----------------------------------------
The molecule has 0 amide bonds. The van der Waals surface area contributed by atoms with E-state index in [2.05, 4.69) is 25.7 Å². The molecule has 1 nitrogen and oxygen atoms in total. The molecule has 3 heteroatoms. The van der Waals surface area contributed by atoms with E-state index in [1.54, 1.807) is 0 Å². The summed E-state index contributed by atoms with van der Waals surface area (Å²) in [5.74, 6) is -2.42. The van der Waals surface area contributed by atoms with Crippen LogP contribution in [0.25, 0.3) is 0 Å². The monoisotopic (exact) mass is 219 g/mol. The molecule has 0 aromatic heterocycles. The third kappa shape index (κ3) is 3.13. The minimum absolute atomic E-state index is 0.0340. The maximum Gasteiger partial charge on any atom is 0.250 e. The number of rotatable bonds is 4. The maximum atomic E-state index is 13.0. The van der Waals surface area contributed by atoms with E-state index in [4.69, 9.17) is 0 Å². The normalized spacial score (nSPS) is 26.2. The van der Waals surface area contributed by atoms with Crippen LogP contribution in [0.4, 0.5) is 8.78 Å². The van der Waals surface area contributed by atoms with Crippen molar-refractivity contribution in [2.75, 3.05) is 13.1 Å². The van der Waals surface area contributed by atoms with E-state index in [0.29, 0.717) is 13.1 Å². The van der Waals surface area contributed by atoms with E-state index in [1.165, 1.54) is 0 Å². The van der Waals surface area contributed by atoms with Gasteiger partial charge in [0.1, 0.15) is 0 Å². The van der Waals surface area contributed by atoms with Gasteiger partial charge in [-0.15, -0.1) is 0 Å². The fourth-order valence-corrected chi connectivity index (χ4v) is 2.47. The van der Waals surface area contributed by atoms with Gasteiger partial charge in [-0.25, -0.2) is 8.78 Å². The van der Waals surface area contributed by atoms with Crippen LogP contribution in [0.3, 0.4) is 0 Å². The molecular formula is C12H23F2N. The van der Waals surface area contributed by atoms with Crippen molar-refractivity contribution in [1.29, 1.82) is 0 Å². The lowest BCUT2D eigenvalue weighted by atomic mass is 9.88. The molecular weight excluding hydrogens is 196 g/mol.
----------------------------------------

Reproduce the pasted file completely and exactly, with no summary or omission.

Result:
The molecule has 0 amide bonds. The van der Waals surface area contributed by atoms with E-state index in [2.05, 4.69) is 25.7 Å². The molecule has 1 nitrogen and oxygen atoms in total. The molecule has 3 heteroatoms. The van der Waals surface area contributed by atoms with E-state index in [1.54, 1.807) is 0 Å². The summed E-state index contributed by atoms with van der Waals surface area (Å²) in [5.74, 6) is -2.42. The van der Waals surface area contributed by atoms with Crippen LogP contribution in [0.25, 0.3) is 0 Å². The monoisotopic (exact) mass is 219 g/mol. The molecule has 0 aromatic heterocycles. The third kappa shape index (κ3) is 3.13. The minimum absolute atomic E-state index is 0.0340. The maximum Gasteiger partial charge on any atom is 0.250 e. The number of rotatable bonds is 4. The maximum atomic E-state index is 13.0. The van der Waals surface area contributed by atoms with E-state index in [4.69, 9.17) is 0 Å². The normalized spacial score (nSPS) is 26.2. The van der Waals surface area contributed by atoms with Crippen LogP contribution in [0.4, 0.5) is 8.78 Å². The van der Waals surface area contributed by atoms with Crippen molar-refractivity contribution in [2.75, 3.05) is 13.1 Å². The van der Waals surface area contributed by atoms with E-state index in [0.29, 0.717) is 13.1 Å². The van der Waals surface area contributed by atoms with E-state index in [1.165, 1.54) is 0 Å². The van der Waals surface area contributed by atoms with Gasteiger partial charge in [0.1, 0.15) is 0 Å². The van der Waals surface area contributed by atoms with Gasteiger partial charge in [-0.15, -0.1) is 0 Å². The fourth-order valence-corrected chi connectivity index (χ4v) is 2.47. The van der Waals surface area contributed by atoms with Gasteiger partial charge in [-0.25, -0.2) is 8.78 Å². The van der Waals surface area contributed by atoms with Crippen LogP contribution in [0.3, 0.4) is 0 Å². The molecular formula is C12H23F2N. The van der Waals surface area contributed by atoms with Crippen molar-refractivity contribution in [1.29, 1.82) is 0 Å². The lowest BCUT2D eigenvalue weighted by atomic mass is 9.88. The molecular weight excluding hydrogens is 196 g/mol.